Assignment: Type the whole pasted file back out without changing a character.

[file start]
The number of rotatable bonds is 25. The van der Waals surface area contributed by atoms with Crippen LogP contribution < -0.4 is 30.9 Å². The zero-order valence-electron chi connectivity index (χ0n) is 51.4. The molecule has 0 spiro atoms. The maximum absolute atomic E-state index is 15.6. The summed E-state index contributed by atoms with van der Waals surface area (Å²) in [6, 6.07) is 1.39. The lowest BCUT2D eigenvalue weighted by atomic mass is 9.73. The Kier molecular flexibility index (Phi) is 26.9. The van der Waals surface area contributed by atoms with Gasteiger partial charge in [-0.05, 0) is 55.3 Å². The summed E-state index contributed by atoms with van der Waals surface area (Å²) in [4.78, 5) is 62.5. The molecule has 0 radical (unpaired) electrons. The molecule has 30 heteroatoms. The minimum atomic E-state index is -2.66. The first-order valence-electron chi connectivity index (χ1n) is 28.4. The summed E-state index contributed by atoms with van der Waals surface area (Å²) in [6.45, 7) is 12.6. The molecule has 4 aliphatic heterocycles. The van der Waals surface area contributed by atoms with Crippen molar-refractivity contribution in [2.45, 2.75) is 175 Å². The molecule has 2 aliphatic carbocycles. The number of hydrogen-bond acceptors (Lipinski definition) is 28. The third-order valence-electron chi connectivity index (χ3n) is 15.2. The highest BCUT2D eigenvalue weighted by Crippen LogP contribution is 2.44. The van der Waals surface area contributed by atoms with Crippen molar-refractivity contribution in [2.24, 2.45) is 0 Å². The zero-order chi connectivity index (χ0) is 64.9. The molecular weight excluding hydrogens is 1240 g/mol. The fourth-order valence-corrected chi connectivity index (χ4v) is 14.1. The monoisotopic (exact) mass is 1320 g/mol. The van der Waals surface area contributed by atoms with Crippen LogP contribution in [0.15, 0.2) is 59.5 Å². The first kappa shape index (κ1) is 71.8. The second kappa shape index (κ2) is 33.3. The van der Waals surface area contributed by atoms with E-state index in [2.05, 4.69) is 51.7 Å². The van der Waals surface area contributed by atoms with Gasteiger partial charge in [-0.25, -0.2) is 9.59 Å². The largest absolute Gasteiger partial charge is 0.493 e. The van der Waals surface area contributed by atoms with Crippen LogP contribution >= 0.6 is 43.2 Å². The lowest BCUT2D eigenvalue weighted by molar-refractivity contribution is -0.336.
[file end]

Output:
The number of rotatable bonds is 25. The van der Waals surface area contributed by atoms with Crippen LogP contribution < -0.4 is 30.9 Å². The zero-order valence-electron chi connectivity index (χ0n) is 51.4. The molecule has 0 spiro atoms. The maximum absolute atomic E-state index is 15.6. The summed E-state index contributed by atoms with van der Waals surface area (Å²) in [6, 6.07) is 1.39. The lowest BCUT2D eigenvalue weighted by atomic mass is 9.73. The Kier molecular flexibility index (Phi) is 26.9. The van der Waals surface area contributed by atoms with Gasteiger partial charge in [-0.05, 0) is 55.3 Å². The summed E-state index contributed by atoms with van der Waals surface area (Å²) in [4.78, 5) is 62.5. The molecule has 0 radical (unpaired) electrons. The molecule has 30 heteroatoms. The minimum atomic E-state index is -2.66. The first-order valence-electron chi connectivity index (χ1n) is 28.4. The summed E-state index contributed by atoms with van der Waals surface area (Å²) in [6.45, 7) is 12.6. The molecule has 4 aliphatic heterocycles. The van der Waals surface area contributed by atoms with Crippen molar-refractivity contribution in [2.45, 2.75) is 175 Å². The molecule has 2 aliphatic carbocycles. The number of hydrogen-bond acceptors (Lipinski definition) is 28. The third-order valence-electron chi connectivity index (χ3n) is 15.2. The highest BCUT2D eigenvalue weighted by Crippen LogP contribution is 2.44. The van der Waals surface area contributed by atoms with Crippen molar-refractivity contribution in [2.24, 2.45) is 0 Å². The zero-order chi connectivity index (χ0) is 64.9. The molecular weight excluding hydrogens is 1240 g/mol. The fourth-order valence-corrected chi connectivity index (χ4v) is 14.1. The monoisotopic (exact) mass is 1320 g/mol. The van der Waals surface area contributed by atoms with Crippen LogP contribution in [0.15, 0.2) is 59.5 Å². The first kappa shape index (κ1) is 71.8. The second kappa shape index (κ2) is 33.3. The van der Waals surface area contributed by atoms with E-state index in [2.05, 4.69) is 51.7 Å². The van der Waals surface area contributed by atoms with Gasteiger partial charge in [-0.25, -0.2) is 9.59 Å². The largest absolute Gasteiger partial charge is 0.493 e. The van der Waals surface area contributed by atoms with Crippen LogP contribution >= 0.6 is 43.2 Å². The lowest BCUT2D eigenvalue weighted by molar-refractivity contribution is -0.336.